In the Army, we see the basic fundamental skills being tested on missions and operations. From jumping out of C-130 to performing sub submersion, operators’ basic skills are always being tested.
This goes for IT professionals in any security setting, as well. Your basic skills sets will be tested everyday. I have seen junior support staff trying to stump and check senior level and even CISOs on information security best practices. Many may take this as being disrespectful; however, in teams, groups, and special operations, you will see this happen a lot. With all the alpha personalities in the team mixed with smart people, do not be surprised not if (rather when) you get checked.
It is important not to forget the basic fundamental skills such as command lines, understanding of networking, programming, and overall how that translates to having security in the line of business. We have seen many executive management get lost in office politics and lose sight of their skills that got them there in the first place. This leaves the Sr. Management, VPs of Compliance, and executives open to being “checked” by a junior staff member and made to look like a fool.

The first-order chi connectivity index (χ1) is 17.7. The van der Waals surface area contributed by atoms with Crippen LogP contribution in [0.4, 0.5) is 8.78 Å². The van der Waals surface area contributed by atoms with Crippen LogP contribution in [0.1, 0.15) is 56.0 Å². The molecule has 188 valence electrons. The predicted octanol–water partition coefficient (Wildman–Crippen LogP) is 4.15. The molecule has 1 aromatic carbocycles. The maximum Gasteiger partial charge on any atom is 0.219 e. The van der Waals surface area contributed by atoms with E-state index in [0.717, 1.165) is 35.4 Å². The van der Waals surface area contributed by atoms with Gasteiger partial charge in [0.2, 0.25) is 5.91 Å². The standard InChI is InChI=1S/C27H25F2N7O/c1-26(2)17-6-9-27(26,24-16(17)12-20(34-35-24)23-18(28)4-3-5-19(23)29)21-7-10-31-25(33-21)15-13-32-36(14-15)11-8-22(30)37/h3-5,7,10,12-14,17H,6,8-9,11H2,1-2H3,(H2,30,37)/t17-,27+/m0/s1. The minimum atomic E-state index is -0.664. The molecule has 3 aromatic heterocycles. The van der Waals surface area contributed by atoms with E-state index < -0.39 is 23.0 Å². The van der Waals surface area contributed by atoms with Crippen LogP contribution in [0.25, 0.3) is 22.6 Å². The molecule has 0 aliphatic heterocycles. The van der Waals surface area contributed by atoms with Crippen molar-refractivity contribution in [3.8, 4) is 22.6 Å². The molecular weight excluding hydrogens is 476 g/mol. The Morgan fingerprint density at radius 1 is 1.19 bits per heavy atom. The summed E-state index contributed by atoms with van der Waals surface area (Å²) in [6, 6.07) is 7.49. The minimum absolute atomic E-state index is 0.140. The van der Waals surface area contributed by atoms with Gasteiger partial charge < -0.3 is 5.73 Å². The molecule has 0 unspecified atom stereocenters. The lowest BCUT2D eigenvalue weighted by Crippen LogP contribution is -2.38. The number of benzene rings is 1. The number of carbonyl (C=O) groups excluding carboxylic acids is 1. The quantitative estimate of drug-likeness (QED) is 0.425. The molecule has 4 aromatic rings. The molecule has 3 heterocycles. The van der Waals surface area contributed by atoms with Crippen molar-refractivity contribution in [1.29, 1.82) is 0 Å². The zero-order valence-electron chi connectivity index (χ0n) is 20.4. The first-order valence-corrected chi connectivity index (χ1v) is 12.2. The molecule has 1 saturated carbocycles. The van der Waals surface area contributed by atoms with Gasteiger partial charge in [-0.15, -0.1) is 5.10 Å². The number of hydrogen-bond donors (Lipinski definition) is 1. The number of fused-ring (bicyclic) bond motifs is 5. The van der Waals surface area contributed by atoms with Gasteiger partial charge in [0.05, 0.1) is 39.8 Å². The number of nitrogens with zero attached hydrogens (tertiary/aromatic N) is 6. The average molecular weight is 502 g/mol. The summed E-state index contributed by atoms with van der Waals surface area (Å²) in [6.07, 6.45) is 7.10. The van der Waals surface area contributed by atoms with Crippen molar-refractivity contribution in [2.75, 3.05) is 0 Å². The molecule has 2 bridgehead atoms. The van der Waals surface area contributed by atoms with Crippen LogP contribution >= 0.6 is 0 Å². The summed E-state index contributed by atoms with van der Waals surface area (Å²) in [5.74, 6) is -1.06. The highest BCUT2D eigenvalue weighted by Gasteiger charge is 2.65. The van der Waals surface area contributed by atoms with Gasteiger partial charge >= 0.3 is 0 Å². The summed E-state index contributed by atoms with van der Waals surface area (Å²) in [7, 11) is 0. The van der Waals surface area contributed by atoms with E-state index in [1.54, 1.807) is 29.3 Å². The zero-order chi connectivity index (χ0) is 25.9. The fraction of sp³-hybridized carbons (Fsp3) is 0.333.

This can really affect the image of Sr. Management, VPs of Compliance, and executives with regards to how well they really understand what is going. I have overheard conversation at the water-cooler suggesting that junior staff knows more than the management. This sets the wrong tone. Fortunately, it’s preventable with a simple understanding of basic IT and how it works in security.
It is recommended that Sr. Management, VPs of Compliance, and executives have a fundamental understanding of their line of business and the skills that are needed to fulfill their duties. If not, these personnel will be quickly overshadowed by the worker (Read more...)
*** This is a Security Bloggers Network syndicated blog from The State of Security authored by Tripwire Guest Authors. Read the original post at: https://www.tripwire.com/state-of-security/featured/remember-security-basics-will-always-tested/